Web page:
Nigel Fryatt – editor
My original decision to buy the Hilux was really by a process of elimination. Returning to the Editor’s chair of this magazine after (quite) a few years absence, the Alfa GTV on the drive and Lotus Elise in the garage didn’t quite seem suitable! My first thought was that I would get a Jeep, and this was thanks to the excellent bargains available on the second generation Grand Cherokee (something we highlighted in our Buyers’ Guide last month). However, Hils already had one of those on the magazine’s fleet, and with Bob having a Cherokee, we seemed a little ‘Jeeped out’. There was no chance of me getting a Land Rover, I’d have one of the latest models tomorrow if my Lottery numbers came up, but back in the real world the thought of a Discovery or ancient Range Rover filled me with dread… Then it came to me that I should have a pick-up. Once decided, the option as to ‘which one?’ was simple. It had to be Toyota Hilux.
It also had to be a double cab, so that I could have the pick-up’s useful load carrying capacity, yet still have a four-door vehicle capable of carrying four adults. I also went for the 2.5-litre turbodiesel engine, just to keep the insurance down a bit. The engine has run faultlessly, and delivered a reasonable 33-35mpg, interestingly regardless of how it is driven or whether that’s lots of short urban trips, or long motorway drives. We have used the load carrying capacity a lot, and one of the truck’s final treks while under my ownership will be the day after this is being written when it will take four adults and a significant amount of sailing gear from Surrey to the north west of Scotland for our holiday, which this year is cruising around the Inner Hebrides. Well, it’s off-road!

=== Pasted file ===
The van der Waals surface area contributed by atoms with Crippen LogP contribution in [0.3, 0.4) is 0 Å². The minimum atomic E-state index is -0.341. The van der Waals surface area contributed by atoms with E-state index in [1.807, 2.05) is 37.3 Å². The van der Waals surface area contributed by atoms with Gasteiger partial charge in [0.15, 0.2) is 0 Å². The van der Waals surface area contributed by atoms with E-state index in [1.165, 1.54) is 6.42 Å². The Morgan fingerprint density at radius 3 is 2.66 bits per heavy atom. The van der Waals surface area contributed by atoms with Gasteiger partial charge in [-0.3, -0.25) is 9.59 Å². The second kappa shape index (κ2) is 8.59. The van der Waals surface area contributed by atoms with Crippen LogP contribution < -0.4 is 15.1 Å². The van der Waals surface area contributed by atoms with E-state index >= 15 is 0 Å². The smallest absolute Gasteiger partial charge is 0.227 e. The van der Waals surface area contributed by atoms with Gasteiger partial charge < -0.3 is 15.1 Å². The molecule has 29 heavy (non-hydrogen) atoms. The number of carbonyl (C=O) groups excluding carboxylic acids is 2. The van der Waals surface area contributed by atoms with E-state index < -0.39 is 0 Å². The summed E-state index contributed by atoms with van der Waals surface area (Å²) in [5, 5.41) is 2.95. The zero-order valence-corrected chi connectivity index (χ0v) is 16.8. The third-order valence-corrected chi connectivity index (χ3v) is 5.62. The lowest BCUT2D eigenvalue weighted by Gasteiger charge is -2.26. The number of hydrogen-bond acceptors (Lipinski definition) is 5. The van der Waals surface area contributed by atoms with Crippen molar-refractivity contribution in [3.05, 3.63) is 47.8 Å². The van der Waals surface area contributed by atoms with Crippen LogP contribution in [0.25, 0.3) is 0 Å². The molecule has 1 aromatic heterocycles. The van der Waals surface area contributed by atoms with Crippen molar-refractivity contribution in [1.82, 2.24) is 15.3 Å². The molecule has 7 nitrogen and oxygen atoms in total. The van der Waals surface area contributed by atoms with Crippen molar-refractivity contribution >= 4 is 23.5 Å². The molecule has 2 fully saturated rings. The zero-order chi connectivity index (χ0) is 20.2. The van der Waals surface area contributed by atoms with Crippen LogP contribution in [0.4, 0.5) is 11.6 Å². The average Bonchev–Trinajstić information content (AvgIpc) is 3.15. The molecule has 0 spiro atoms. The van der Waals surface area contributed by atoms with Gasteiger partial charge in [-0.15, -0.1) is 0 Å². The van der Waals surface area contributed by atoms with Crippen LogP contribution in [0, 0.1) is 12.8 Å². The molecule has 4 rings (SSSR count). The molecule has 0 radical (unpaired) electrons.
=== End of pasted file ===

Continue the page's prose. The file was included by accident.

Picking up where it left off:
The truck has been well looked after by Jemca Toyota, my local main dealer based near Croydon. A big thanks has to go to Glen Kebble, one of Jemca’s senior technical advisors whose helped with a number of projects on the vehicle, including actually fitting the ARB underbody protection kit. This is a tough, no nonsense, series of shields that bolt in place of the Toyota’s rather flimsy shields and give you that extra bit of confidence when off-road. Glen also spotted immediately when I trundled into the garage one morning, sounding something like a Sherman tank, to quickly deduce: “Your cat’s been stolen!” It seems this is one of the downsides of pick-ups, in that scum balls seem to be able to roll underneath and remove the catalytic convertor – even when the vehicle’s parked on your drive. When calling my insurance broker Adrian Flux about the loss, it was apparent that it is a pretty regular occurance and it was all sorted quickly. The cost? A new Hilux cat, fitted, costs a cool £1200.
Toyota Hilux HL3
Spec: HL3 D-4D
Recent costs: None
Arrived: October 2011
You can read more about this Toyota in the August 2013 issue of 4×4 Magazine. Buy the magazine here